This event from Barley Village Hall, at the foot of Pendle Hill, provided a welcome reminder of the simple, low-key, no-pressure grass roots LDWA events on which I built myself up and challenged myself for ten years before Mark Hartell instigated the Runfurther series, tempting me to move up to a whole new level of competition and speed. (Speed? Ha, that’s a joke. LDWA events are the only ones where I can enjoy a top half finish.) It was staffed by warm, welcoming OAPs and stocked with gorgeous home-made cakes. It was my first such event in a very long time and it was good to get reacquainted with walking friends of old.
The final grotty day had been forecast before the arrival of an Indian summer as a weakening weather front moved across ever so slowly. It drizzled intermittently though not enough to warrant waterproofs. A thin technical long-sleeved top was all I needed to keep myself warm. (Shorts, shoes and socks are assumed, before you ask, and I did have the necessary wherewithal in my bum bag in case of an ‘eventuality’.)
I said the event was no pressure. The only pressure was what I imposed upon myself to run as fast as I dared without blowing up. It was only 20 miles so I deemed it safe to ‘let it rip’ more than usual. I imagined I was in a fell race as I ran up Pendle Hill into the cloud and down the other side near the front of the pack (how I love these LDWA events). The mud and water underfoot were luxuriant like I hadn’t known since last year. It was just like the old times of mucky winter LDWA events that leave you with the most magnificent leg encrustations with which to impress the neighbours upon your return home when you emerge from your car. I do enjoy a mucky weekend.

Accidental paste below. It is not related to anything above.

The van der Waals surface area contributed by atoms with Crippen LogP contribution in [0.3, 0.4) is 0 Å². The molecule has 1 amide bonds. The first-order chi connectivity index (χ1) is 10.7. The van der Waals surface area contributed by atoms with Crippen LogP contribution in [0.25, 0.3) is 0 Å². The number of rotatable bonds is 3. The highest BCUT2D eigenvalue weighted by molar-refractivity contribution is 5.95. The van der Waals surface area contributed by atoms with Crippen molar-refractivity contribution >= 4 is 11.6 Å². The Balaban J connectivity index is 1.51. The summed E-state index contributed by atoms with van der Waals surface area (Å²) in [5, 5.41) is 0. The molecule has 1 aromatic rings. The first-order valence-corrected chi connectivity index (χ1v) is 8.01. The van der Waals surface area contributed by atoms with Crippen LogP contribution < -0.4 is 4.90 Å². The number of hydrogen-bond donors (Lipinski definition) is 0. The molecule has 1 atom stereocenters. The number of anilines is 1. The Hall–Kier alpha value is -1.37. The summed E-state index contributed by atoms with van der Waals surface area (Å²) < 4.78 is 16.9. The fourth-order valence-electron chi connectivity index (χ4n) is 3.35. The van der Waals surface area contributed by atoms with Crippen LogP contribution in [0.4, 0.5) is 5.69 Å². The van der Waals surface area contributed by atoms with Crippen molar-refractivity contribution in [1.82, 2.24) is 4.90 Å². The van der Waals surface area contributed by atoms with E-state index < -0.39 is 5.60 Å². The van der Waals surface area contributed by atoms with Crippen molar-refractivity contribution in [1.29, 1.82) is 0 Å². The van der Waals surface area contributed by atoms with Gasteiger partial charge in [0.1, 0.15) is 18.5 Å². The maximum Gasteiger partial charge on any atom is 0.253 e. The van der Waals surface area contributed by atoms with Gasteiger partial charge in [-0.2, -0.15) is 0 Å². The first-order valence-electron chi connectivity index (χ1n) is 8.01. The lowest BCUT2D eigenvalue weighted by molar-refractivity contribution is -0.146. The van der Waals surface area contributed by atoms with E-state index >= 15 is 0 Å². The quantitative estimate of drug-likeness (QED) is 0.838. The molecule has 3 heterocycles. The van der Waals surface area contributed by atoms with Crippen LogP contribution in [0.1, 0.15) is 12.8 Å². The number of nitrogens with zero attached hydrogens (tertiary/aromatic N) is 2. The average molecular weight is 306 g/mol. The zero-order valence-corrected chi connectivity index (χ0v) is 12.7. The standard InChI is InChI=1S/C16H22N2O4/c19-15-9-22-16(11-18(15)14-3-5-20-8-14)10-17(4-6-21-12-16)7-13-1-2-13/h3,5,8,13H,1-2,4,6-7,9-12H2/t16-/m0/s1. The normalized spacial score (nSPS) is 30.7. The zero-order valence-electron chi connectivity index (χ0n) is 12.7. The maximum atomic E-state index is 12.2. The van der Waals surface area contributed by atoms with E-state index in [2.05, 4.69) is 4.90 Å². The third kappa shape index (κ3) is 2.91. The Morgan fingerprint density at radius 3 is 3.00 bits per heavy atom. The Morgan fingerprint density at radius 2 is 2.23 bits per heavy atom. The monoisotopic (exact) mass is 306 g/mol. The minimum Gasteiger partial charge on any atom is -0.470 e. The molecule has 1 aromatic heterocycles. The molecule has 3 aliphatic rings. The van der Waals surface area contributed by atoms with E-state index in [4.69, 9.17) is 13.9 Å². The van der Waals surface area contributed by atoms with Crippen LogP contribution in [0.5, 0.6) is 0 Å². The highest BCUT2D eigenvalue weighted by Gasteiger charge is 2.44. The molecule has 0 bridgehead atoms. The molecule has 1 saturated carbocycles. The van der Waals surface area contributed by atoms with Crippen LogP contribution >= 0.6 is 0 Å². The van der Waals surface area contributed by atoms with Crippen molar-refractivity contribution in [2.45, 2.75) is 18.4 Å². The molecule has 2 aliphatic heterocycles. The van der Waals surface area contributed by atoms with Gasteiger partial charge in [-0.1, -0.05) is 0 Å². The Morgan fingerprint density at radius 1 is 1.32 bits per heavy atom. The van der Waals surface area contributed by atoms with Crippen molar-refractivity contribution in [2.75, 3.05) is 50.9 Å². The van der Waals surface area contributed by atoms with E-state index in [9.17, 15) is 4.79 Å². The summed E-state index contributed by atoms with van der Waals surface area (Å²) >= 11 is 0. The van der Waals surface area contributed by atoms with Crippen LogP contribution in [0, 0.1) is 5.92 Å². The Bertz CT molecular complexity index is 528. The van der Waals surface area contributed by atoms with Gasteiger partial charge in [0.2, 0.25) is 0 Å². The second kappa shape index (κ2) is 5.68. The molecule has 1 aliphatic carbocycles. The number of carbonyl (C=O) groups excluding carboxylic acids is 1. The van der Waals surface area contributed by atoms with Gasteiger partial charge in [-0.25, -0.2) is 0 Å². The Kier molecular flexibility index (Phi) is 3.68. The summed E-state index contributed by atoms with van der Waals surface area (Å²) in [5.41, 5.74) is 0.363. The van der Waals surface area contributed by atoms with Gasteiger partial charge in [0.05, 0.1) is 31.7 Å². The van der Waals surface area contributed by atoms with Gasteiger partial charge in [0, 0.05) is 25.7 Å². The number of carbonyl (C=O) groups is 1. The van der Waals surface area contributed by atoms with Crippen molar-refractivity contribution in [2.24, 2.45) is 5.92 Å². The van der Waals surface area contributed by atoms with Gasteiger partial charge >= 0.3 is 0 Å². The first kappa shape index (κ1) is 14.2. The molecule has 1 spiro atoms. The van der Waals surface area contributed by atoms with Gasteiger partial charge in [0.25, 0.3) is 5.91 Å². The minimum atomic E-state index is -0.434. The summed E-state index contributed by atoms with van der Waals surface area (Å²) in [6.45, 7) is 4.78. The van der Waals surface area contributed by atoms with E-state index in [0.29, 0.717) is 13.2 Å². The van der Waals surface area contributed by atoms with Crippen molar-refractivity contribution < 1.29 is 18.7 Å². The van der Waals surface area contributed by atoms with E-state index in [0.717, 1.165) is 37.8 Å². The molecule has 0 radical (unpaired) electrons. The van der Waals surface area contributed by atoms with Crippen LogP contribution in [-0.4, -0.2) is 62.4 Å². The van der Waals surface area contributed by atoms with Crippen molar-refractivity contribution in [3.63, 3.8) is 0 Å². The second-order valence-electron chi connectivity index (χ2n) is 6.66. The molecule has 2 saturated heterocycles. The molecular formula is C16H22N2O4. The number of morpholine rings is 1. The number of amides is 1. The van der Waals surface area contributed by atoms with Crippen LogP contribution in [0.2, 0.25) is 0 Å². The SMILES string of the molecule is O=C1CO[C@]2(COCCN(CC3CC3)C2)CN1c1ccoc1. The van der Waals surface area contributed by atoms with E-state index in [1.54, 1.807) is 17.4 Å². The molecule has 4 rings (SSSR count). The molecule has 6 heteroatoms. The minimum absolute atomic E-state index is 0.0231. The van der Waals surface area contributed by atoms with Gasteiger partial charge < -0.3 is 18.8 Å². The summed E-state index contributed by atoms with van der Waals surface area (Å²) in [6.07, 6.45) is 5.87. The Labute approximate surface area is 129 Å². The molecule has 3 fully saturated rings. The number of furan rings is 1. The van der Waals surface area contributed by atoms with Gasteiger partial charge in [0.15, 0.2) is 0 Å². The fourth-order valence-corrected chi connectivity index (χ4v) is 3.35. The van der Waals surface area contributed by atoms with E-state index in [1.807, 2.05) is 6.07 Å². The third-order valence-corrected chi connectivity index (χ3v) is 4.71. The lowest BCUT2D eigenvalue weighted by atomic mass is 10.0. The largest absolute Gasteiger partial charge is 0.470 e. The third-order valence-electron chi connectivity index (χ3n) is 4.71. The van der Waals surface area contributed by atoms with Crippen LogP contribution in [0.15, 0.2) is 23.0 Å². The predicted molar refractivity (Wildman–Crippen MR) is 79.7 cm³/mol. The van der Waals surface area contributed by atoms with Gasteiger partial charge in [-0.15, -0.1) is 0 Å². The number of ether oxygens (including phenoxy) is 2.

Did I say no pressure? There’s more. The route description contains a few inaccuracies and ambiguities to keep us guessing, so navigating successfully is a challenge. Our route took us up past Lower and Upper Ogden Reservoirs before turning right up the left-hand side of the clough to the summit of Pendle Hill. (There was mention of “dough” a few times in the description. I wondered if it might have been a strange local colloquialism for a small valley, but no, nothing so esoteric. More likely is spell checker never having heard of a clough. For a while a sheep 'fell in' behind, running along the path before finally thinking better of running 20 miles and veering off to the left.
A sheep has joined in.
From checkpoint 1 I crossed Pendle Road, climbed over the stile and descended a few yards. A couple of runners who had overtaken me while I faffed with my footwear were standing ahead trying to work out where to go. Their predicament rang the first of many bells with me from 5 or 6 years ago so I did not continue descending to join them. The route description says: “Go down bank and turn R at FP sign for Hecklin”. There was no footpath sign visible along the path we were on. I looked up to my right to see a multi-way fingerpost at the top of the bank. I climbed up to it. Sure enough, there was the “FP sign for Hecklin”. I called the others over and set off running across the fields and climbing the wall stiles between them towards checkpoint 2 on Twiston Road. The “ruin” on the way is now a posh refurbishment and fully occupied.